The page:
Most people don’t know that they shouldn’t flush paper towels in the toilet. Although they might look like toilet paper, they are made from slightly different materials. The fiber they are made from takes much longer to dissolve than toilet paper. After some time, they might cause clogs and blockages in your toilet. The best way to get rid of used paper towels is to simply throw them in the trash bin.
How to Unclog Paper Towels from the Toilet
In case your toilet gets clogged by paper towels, you should start with the easiest methods first to unclog. Before you start, however, try to pull out as much waste as you can. Then, use a toilet auger to break up the material that is close to the bowl. If you don’t have one, you can purchase one in most hardware stores for under $50.
First, insert the plastic sleeve in the drain, then extend the cable, but always keep the sleeve firmly on the opening so that you don’t damage the surface. Then, press it down and rotate the handle, but don’t use too much force since it might knot the cable. Note that it can take several attempts until you unclog the toilet.
But what if you can’t unclog it with an auger? Then you should find another drain opening, such as a sink or an opening in the wall. When you find it, try to unclog the toilet using a handheld drum auger, which you can buy for less than $30.
#6. Flushing Tissues
Since tissues are also paper products like toilet paper, you might be wondering if you can flush them. Unlike tissues, toilet paper is specially designed to dissolve quickly in order not to clog your toilet. However, tissues are made to absorb more moisture, which makes them bad for your plumbing system. Even Kleenex tissues are not safe to flush, although they might seem different and more plumbing-friendly than other tissue brands.
Of course, if you flush them once or twice, it won’t become a problem. But if you do it regularly, it will definitely clog your toilet.
#7. Flushing Q-Tips and Dental Floss
Flushing Q-Tips down the toilet is one of the fastest ways to see it clogged. In most cases, those sticks will get stuck crosswise and literally collect everything that comes in the way. Since they are made of plastic, they will take very long to dissolve, and sooner or later, you will have to do some unclogging.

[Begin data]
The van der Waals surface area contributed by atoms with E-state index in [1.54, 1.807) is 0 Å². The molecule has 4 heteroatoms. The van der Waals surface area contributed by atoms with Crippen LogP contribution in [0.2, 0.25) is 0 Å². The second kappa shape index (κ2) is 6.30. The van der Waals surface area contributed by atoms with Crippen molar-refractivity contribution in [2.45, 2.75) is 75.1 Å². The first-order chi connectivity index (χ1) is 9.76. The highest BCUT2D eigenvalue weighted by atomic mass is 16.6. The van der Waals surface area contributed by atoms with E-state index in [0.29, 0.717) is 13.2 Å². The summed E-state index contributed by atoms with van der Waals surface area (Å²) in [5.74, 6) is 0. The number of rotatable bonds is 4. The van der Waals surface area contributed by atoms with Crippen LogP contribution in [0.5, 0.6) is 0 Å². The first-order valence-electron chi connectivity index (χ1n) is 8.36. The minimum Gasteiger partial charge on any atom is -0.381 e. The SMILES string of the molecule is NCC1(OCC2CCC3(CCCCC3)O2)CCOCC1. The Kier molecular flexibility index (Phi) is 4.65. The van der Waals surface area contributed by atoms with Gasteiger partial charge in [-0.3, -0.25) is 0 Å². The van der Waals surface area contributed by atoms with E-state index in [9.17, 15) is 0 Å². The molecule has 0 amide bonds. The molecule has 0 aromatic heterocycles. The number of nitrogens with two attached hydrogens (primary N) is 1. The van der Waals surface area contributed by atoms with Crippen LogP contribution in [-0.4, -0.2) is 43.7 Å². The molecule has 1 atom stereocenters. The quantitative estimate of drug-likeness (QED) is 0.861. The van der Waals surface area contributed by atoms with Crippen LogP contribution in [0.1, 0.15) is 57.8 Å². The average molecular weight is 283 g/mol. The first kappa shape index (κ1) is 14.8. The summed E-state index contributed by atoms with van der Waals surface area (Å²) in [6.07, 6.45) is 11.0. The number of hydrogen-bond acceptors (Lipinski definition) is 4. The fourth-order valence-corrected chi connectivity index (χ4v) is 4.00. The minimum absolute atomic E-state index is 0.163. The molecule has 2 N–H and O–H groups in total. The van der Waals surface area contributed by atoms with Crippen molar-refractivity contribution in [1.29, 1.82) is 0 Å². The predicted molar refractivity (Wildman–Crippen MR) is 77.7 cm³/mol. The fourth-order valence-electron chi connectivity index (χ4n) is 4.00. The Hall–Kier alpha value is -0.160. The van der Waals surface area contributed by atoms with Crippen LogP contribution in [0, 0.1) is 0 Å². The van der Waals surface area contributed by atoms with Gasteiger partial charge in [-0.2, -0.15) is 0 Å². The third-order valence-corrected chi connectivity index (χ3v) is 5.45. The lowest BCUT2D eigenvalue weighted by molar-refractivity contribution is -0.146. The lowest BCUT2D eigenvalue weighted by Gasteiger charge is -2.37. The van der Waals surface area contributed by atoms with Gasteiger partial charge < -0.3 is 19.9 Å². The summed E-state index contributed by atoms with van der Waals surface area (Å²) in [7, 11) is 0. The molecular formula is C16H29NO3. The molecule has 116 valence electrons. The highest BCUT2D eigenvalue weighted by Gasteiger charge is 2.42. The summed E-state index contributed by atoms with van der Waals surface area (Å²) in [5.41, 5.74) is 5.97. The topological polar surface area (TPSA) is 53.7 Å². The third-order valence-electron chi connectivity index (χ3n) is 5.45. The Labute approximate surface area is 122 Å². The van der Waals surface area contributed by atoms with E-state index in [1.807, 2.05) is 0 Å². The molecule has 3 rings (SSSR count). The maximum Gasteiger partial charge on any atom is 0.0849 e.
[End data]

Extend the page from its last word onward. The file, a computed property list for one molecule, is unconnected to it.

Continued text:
But what about dental floss? It’s so tiny and light that it may seem it could hardly cause any trouble. However, that’s not true. Dental floss can quickly get tangled and catch all the dirt down the pipes. Also, it easily breaks, and instead of one floss, you will have many flosses in your plumbing that catch dirt, debris, hair, and other waste. In no time, you will start to experience problems with your toilet, which would require immediate attention.
Some people buy biodegradable dental floss instead, but it’s also NOT a good thing to throw in your toilet. However, if you throw it into your compost bin, you can both have oral hygiene while being eco-friendly.
Frequently Asked Questions
If your toilet gets clogged but you don’t have a plunger, don’t worry – you can still unclog it in different ways. For example, you can try pouring hot water down the drain, which will in most cases dissolve the clog.
Most things that get clogged in the toilet will dissolve after some time. However, depending on what you threw down the drain, it might take anywhere from a day or two to a couple of weeks. Most people wouldn’t want to wait that long, so it’s best to call a plumber or try to unclog it by yourself right away.
Sometimes, you don’t have to use a plunger or a plumbing snake to unclog the toilet. For example, you can get rid of most clogs using only vinegar and baking soda. Mix them up and pour down the toilet, but be careful since they might create bubbles and splash around the toilet. You can also try using household bleach. Pour two cups, and after a few minutes, add a cup of powdered soap and wait for twenty-five minutes. Then, simply flush the toilet, and the problem should be solved.
Many items that seem flushable are actually not good for your toilet. They won’t do any harm if you throw them down once or twice, but if you do it on a regular basis, you will have problems in the future.
To better understand what can be flushed and what can’t, and if you do end up with a clog, use our guides to unclog your toilet yourself or call professional help.